LOS ANGELES—At Pauley Pavilion this season, the loudest cheer at each UCLA basketball game has been for a free frozen yogurt promotion. Across town, at the Galen Center, the crowds at USC basketball games are sometimes not large enough to make any noise.

Recently, ESPN described UCLA’s offense as “like those boring pickup games between players who have never met one another before.” That was nicer than a remark on Grantland, which said UCLA was “a pile of hot manure this season.”

But at least they’re paying attention. Outside of Los Angeles, USC basketball doesn’t get much press at all.

On Wednesday, the Bruins and Trojans will renew their crosstown rivalry, and this time, not much may be on the line. UCLA is 2-2 in the Pac-12 Conference; USC is 1-3. And that’s only after a successful homestand last week, when the two teams combined for three wins. Barring a turnaround, this could be a rare down season for Los Angeles basketball.

“The center of the Pac-12 is Los Angeles,” ESPN basketball analyst and former UCLA captain Sean Farnham said. But he added, “Tucson is the epicenter right now.”

Since 1960, both USC and UCLA have missed the NCAA tournament in the same season just seven years out of 55. Since 1950, both teams have had a losing record in the same season just twice.

Both teams still sit above .500. Since returning home, UCLA seems to have stabilized after a five-game losing streak that included embarrassing defeats by Kentucky and Utah. And after finishing last in the conference last season, USC and its talented recruiting class have shown improvement.

But neither team cracks the top 70 in the RPI rankings, and so far neither team has shown it can challenge the conference’s best teams. No. 8 Utah, the only team undefeated in Pac-12 play, beat both teams by a combined 56 points.

Farnham, who played for UCLA from 1997 to 2000 and faced mostly strong Trojans teams, said the Pac-12 is at its best when both USC and UCLA are near the top of the conference along with Arizona.

Among recruits in the city, he said, both schools still maintain prestige. But Farnham and other observers note that times have changed.

“Is the UCLA brand at the same point, in 2015, as some of these other traditional powerhouses? No,” said Josh Gershon, a West Coast recruiting analyst for Scout.com. “It’s not the strongest it’s ever been. But it’s also still UCLA. And it’s always going to have a shot with highly touted kids.”

USC’s problem has been a lack of talent. This season, USC Coach Andy Enfield’s second, the Trojans brought in a highly rated recruiting class, but the young lineup has struggled with consistency. The team has just three juniors and no seniors.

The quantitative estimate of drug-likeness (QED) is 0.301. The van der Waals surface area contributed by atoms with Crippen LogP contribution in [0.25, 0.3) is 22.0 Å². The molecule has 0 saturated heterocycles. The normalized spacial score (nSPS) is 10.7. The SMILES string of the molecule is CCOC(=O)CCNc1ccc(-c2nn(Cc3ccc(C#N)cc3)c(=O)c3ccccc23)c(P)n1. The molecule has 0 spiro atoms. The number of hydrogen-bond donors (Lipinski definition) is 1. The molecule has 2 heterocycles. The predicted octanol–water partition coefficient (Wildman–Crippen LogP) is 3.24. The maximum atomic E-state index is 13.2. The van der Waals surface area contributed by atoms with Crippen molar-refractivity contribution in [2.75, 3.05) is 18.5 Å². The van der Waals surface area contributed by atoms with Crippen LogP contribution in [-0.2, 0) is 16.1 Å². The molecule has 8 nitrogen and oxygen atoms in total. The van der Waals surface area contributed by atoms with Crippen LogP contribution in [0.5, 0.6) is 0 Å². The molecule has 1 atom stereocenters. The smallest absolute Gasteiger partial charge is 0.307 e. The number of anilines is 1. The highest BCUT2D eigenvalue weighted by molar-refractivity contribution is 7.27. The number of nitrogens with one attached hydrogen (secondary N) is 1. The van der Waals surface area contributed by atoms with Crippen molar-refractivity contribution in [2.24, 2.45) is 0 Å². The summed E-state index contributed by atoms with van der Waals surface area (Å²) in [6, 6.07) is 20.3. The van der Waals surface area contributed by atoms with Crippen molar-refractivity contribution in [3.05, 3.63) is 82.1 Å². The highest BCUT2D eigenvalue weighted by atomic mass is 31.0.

Dedrique Taylor, who coaches Cal State Fullerton, the only nonconference team to have played both UCLA and USC this season, said the Trojans now have the athletes required to run Enfield’s up-tempo system.

“To me, they’re elite-level players,” Taylor said. “And I think USC will be something to deal with in the next month, but definitely in the next year.”

Farnham said real culture change needs more time.

“A lot of times people want the quick fix,” Farnham said. “I think the reality is it takes about four years.”

USC may have more patience than UCLA, which has grown accustomed to winning. UCLA Coach Steve Alford is also in his second year but, Taylor said, he has been victimized by his own success last season. After the Bruins won the Pac-12 tournament and reached the regional semifinal in the NCAA tournament, three underclassmen left early for the NBA draft.

In all, the Bruins lost five players from last season’s roster to the NBA or the NBA Development League. One would-be transfer was denied admission, and another recruit was forced to sit for the season after being ruled a partial qualifier.

“Yeah, it’s a down year, but it’s a down year for good reason,” Taylor said. “Because you had good enough players that moved on to the NBA.”

Taylor was quick to note that UCLA was “clicking on all cylinders the night we played,” when the Bruins won by 28.

And, Farnham and Gershon said, UCLA has re-established recruiting ties in the city.

But for both schools, fans have responded by staying at home. Over nine games, USC’s average attendance has been 3,248. UCLA’s has been 7,101 through 10 games.

“The sky isn’t falling,” Farnham said.

Plus, on Wednesday, one Los Angeles team is guaranteed a win.



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